"She wasn't going to do Ren & Stimpy. It made her very uncomfortable," Coffey recalls. "I said if it doesn't work, she can fire me. She said, 'OK, I'll give you six episodes.'"

Coffey was then hired as Nickelodeon's executive producer of animation between the pilots and series production; she brought in Mary Harrington as supervising producer. "We were producers before we were executives," Harrington says. "We felt we could do a better job making our own shows than subcontracting to the (animation) studios."

That approach led to the founding of Nickelodeon Animation Studio in 1990, but it operated under the name Games Animation until 1998, the same time a NAS building opened in Burbank, California. "Nickelodeon had a corporation already set up called Games," Coffey says. "They didn't want to spend money to open a new corporation so they put (NAS) under (Games)."

Despite softer ratings numbers at Nickelodeon in the past couple of years, the NAS pipeline continues to yield new series, including The Loud House, Pinky Malinky and Welcome to the Wayne.

"The creative center of what we're trying to do is to maintain all the integrity it had when it started," says Cyma Zarghami, Viacom Kids and Family Group president. "We're looking for innovative ideas and we look for creators who are telling their own stories about their own childhoods."

With Nickelodeon as a global brand, Zarghami says animation is an important part of the programming mix because it travels well and is more repeatable than live-action programs. And with some of the earliest NickToons still playing on the Splat, a programming block on cable's TeenNick channel, there's interest in reviving the classics.

A two-part Hey Arnold! animated TV movie was already announced and executives have been talking with the creators of other NickToons, including Kricfalusi, Klasky Csupo studios and Jhonen Vasquez, creator of Invader Zim.

Zarghami says the now-adult fans of the original shows have been asking for the NickToons to return. "The appetite for their childhood is driving them to ask for Nick stuff, watching it in repeats and asking us to bring it back in different ways," she says. "And now some of them work here, too."

Original source: Variety.
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Nickelodeon Revs Up Virtual Reality

Virtual reality poses a compelling challenge for filmmakers: If you can literally make anything, then what do you decide to create to lure audiences? And how exactly do you sell it to them?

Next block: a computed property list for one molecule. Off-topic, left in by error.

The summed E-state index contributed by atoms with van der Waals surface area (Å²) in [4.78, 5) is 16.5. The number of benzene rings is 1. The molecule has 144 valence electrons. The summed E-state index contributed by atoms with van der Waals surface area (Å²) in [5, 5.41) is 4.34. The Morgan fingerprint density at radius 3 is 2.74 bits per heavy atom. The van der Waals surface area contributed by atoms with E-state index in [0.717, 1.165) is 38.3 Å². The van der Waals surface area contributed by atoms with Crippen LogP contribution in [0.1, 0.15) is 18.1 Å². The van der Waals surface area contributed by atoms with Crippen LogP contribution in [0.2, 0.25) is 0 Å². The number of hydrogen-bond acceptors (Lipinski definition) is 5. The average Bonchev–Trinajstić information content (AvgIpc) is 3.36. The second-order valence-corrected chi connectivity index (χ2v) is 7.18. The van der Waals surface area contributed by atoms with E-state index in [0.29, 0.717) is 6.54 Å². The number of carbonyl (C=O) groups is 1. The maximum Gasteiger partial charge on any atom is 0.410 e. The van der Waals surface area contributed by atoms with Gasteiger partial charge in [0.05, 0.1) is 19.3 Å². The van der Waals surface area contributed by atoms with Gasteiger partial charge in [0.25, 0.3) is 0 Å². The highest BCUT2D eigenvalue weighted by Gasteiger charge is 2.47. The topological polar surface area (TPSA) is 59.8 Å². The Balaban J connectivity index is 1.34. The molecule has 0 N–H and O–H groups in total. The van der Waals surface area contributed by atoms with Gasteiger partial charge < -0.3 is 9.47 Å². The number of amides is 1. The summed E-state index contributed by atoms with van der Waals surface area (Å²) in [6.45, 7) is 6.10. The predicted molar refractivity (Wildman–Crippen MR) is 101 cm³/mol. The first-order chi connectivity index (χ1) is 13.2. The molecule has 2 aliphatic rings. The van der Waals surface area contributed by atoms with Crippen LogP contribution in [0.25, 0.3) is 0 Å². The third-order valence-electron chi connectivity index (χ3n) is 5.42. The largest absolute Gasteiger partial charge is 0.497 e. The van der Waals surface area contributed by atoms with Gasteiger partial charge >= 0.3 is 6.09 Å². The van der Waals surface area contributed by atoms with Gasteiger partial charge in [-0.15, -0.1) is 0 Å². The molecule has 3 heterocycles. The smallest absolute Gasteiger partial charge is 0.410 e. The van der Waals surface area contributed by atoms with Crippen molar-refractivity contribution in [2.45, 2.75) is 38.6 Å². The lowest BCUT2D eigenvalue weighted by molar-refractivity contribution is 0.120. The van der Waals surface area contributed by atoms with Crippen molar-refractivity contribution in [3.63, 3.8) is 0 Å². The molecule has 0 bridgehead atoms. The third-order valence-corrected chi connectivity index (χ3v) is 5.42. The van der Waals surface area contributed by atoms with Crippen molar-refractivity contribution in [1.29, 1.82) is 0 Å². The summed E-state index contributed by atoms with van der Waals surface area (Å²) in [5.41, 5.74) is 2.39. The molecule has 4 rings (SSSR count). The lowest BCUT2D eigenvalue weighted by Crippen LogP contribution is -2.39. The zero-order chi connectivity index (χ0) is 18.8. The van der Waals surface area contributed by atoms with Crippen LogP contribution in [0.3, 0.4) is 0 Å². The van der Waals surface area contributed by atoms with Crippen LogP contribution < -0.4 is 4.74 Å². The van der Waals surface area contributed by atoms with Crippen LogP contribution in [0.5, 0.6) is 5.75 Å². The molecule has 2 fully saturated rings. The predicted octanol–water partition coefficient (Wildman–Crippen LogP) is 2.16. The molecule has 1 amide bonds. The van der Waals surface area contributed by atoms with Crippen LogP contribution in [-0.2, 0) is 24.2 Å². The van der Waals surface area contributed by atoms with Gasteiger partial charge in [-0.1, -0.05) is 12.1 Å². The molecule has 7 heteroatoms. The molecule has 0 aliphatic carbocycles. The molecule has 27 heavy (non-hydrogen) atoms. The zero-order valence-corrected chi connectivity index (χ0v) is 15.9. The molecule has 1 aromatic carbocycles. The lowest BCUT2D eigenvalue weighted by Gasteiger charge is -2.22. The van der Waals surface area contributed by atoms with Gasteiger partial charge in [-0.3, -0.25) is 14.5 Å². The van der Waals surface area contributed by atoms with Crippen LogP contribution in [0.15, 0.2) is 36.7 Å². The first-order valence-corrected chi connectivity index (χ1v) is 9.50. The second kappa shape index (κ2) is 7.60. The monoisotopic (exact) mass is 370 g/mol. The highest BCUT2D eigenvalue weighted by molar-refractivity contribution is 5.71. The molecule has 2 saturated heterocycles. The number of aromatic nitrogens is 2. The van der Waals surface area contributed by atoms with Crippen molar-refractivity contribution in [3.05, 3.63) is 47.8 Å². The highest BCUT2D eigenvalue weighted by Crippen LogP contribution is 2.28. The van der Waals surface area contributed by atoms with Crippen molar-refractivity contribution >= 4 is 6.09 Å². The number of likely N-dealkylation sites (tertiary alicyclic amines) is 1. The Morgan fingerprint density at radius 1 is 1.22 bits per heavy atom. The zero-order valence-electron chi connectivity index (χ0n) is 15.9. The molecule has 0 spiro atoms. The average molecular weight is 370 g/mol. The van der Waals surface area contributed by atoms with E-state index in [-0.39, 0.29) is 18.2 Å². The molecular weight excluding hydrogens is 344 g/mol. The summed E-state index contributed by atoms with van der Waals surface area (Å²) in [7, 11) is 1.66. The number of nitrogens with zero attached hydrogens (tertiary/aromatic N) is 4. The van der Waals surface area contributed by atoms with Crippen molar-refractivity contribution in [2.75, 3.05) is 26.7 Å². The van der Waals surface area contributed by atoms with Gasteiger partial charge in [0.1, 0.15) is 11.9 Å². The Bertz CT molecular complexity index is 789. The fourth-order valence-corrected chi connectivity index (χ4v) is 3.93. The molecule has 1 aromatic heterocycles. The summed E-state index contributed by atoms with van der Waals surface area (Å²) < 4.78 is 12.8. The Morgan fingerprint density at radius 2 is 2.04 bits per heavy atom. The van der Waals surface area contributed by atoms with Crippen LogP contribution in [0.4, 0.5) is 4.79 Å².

Pictured: Dan Krall created "Sage," a Nickelodeon VR project in development.

Nickelodeon is grappling with these questions as the network pushes into the VR world by way of its gaming business and the software engine it used to get them there - Unreal Engine!

According to James Stephenson, Senior Vice President (SVP) of animation and games at the network, they're in the earliest stages of exploring VR content and tools to learn more about what's possible for storytellers who want to work in this realm.

"For us it was an offshoot of a lot of the technical development we were doing for CG animation," Stephenson told Variety.

While Stephenson didn't go further into exactly what they're making, Kim Libreri, chief technology officer for Epic, which makes Unreal Engine, acknowledges that they've been collaborating with Nickelodeon to create tools geared for their projects. "They've been asking all the right questions and they're very smart (about) how they're looking at this process," says Libreri, who adds that the modular qualities of Unreal Engine makes it flexible enough to adapt to different uses, even when the content creators aren't exactly sure what those uses might be.

Stephenson says the network is also involved in partnerships with Apple, Google and Amazon, among others, in the virtual reality arena. For now, Stephenson is also focused on finding content creators who can work in an entirely new area and find new ways to tell their stories. That means they can come from anywhere, even the network's short film program or other development programs.

"I think it's going to emerge as a platform, so it will have its own storefronts, its own medium and business rules," says Stephenson.

Original source: Variety.